The Obama administration plans to use Israel’s botched raid on a Gaza-bound flotilla to force Jerusalem to end or at least drastically ease its blockade on Gaza, because “we need to remove the impulse for the flotillas,” a senior administration official told the New York Times. That single statement encapsulates everything that is wrong with Obama’s Mideast policy — and indeed, that of the entire West: willful blindness to facts that inevitably produces counterproductive policies.
First, the statement assumes the flotilla was indeed motivated solely by the blockade. Yet the organizers themselves — the Free Gaza movement and the Turkish group IHH — have both made it clear that their agenda is far broader.
After interviewing Free Gaza co-founder and spokeswoman Greta Berlin last week, the New York Times reported that Berlin “likes to joke” about her two ex-husbands — one Palestinian, one Jewish. “But when she is not joking she says that her detractors in Israel are right, that she does not accept Israel as a Jewish state.”
In short, Berlin isn’t motivated by Gaza’s “humanitarian distress” but rather by a desire to see Israel disappear. Thus her motivation to stage anti-Israel provocations won’t vanish just because the blockade does.
IHH founder Bulent Yildirim, addressing a Hamas rally in Gaza last year, certainly talked a lot about the blockade. But according to MEMRI’s translation, he also declared that “everything is progressing toward Islam”; offered Hamas “the blessings of Saladin,” destroyer of the Crusader Kingdom, to which Islamists often compare Israel; said that if only Hamas hadn’t declared a cease-fire, “all of Turkey would be in Gaza” to help it fight Israel; and warned “the Jews” that “we are here, in Turkey, in Egypt, Syria, and everywhere, and our daughters and our boys can also defeat you.” In short, his agenda, too, is not merely ending the blockade, but ending Israel — unless you assume, as Westerners repeatedly and mistakenly do, that people like Berlin and Yildirim don’t actually mean what they say.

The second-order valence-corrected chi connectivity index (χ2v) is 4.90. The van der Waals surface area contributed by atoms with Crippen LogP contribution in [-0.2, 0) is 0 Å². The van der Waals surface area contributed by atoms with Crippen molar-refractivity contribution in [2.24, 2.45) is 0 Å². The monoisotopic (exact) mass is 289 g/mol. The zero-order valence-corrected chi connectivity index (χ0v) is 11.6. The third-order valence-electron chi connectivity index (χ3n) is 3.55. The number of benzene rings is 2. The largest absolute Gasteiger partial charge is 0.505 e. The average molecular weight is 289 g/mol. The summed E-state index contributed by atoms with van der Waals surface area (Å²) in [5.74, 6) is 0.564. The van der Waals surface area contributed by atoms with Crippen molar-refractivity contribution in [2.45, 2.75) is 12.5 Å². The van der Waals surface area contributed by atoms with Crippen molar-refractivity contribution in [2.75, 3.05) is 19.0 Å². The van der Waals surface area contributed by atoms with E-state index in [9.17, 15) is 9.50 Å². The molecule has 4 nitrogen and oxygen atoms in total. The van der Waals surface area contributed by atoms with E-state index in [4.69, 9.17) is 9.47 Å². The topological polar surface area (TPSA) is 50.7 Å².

That leads to the second half of the equation: counterproductive policies. Ending the blockade would indeed “remove the impulse” of genuine humanitarian activists, but they were never the problem. Misguided, yes: by letting Hamas rearm freely, ending the blockade would almost certainly lead to war, which would hurt ordinary Gazans far more than the blockade does. But as the Rachel Corrie’s peaceful docking in Ashdod this weekend and previous peaceful dockings by other aid ships show, genuine humanitarians can deliver aid without causing international incidents that inflame the entire world.
People whose goal is Israel’s eradication, however, want to inflame the world against Israel — and also to undermine Israel’s ability to defend itself: both developments further their goal. Last week’s flotilla has already accomplished the first, and ending the Gaza blockade would advance the second.
Thus the administration’s response, far from “removing the impulse” for such provocations, will actually spark more of them, by proving that they are wildly successful. True, they wouldn’t be blockade-busting flotillas anymore. But experienced provocateurs like Berlin and Yildirim will have no trouble devising new forms.